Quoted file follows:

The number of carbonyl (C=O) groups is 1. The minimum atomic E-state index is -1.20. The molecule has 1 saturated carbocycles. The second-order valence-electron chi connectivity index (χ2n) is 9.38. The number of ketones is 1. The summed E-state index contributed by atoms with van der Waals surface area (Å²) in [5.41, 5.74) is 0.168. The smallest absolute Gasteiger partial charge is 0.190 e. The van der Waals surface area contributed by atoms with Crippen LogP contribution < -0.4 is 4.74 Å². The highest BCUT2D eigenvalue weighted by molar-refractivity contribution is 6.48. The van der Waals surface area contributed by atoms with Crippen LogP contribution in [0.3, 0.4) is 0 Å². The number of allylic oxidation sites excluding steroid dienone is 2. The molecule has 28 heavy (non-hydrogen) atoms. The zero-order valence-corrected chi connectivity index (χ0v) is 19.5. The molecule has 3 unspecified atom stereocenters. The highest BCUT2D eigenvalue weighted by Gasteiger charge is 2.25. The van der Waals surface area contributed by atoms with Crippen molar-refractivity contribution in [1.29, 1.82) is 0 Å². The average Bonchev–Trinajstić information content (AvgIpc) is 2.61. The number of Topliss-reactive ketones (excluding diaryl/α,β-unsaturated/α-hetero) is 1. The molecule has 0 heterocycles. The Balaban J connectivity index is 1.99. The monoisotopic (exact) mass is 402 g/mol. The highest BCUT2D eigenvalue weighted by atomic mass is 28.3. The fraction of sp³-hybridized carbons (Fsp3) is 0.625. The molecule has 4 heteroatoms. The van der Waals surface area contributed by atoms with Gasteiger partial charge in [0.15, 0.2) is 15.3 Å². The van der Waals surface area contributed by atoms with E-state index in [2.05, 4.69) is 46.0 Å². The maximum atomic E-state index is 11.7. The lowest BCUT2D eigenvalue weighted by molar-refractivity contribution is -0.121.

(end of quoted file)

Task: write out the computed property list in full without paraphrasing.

The number of carbonyl (C=O) groups is 1. The minimum atomic E-state index is -1.20. The molecule has 1 saturated carbocycles. The second-order valence-electron chi connectivity index (χ2n) is 9.38. The number of ketones is 1. The summed E-state index contributed by atoms with van der Waals surface area (Å²) in [5.41, 5.74) is 0.168. The smallest absolute Gasteiger partial charge is 0.190 e. The van der Waals surface area contributed by atoms with Crippen LogP contribution < -0.4 is 4.74 Å². The highest BCUT2D eigenvalue weighted by molar-refractivity contribution is 6.48. The van der Waals surface area contributed by atoms with Crippen LogP contribution in [0.3, 0.4) is 0 Å². The number of allylic oxidation sites excluding steroid dienone is 2. The molecule has 28 heavy (non-hydrogen) atoms. The zero-order valence-corrected chi connectivity index (χ0v) is 19.5. The molecule has 3 unspecified atom stereocenters. The highest BCUT2D eigenvalue weighted by Gasteiger charge is 2.25. The van der Waals surface area contributed by atoms with Crippen molar-refractivity contribution in [1.29, 1.82) is 0 Å². The average Bonchev–Trinajstić information content (AvgIpc) is 2.61. The number of Topliss-reactive ketones (excluding diaryl/α,β-unsaturated/α-hetero) is 1. The molecule has 0 heterocycles. The Balaban J connectivity index is 1.99. The monoisotopic (exact) mass is 402 g/mol. The highest BCUT2D eigenvalue weighted by atomic mass is 28.3. The fraction of sp³-hybridized carbons (Fsp3) is 0.625. The molecule has 4 heteroatoms. The van der Waals surface area contributed by atoms with Gasteiger partial charge in [0.15, 0.2) is 15.3 Å². The van der Waals surface area contributed by atoms with E-state index in [2.05, 4.69) is 46.0 Å². The maximum atomic E-state index is 11.7. The lowest BCUT2D eigenvalue weighted by molar-refractivity contribution is -0.121.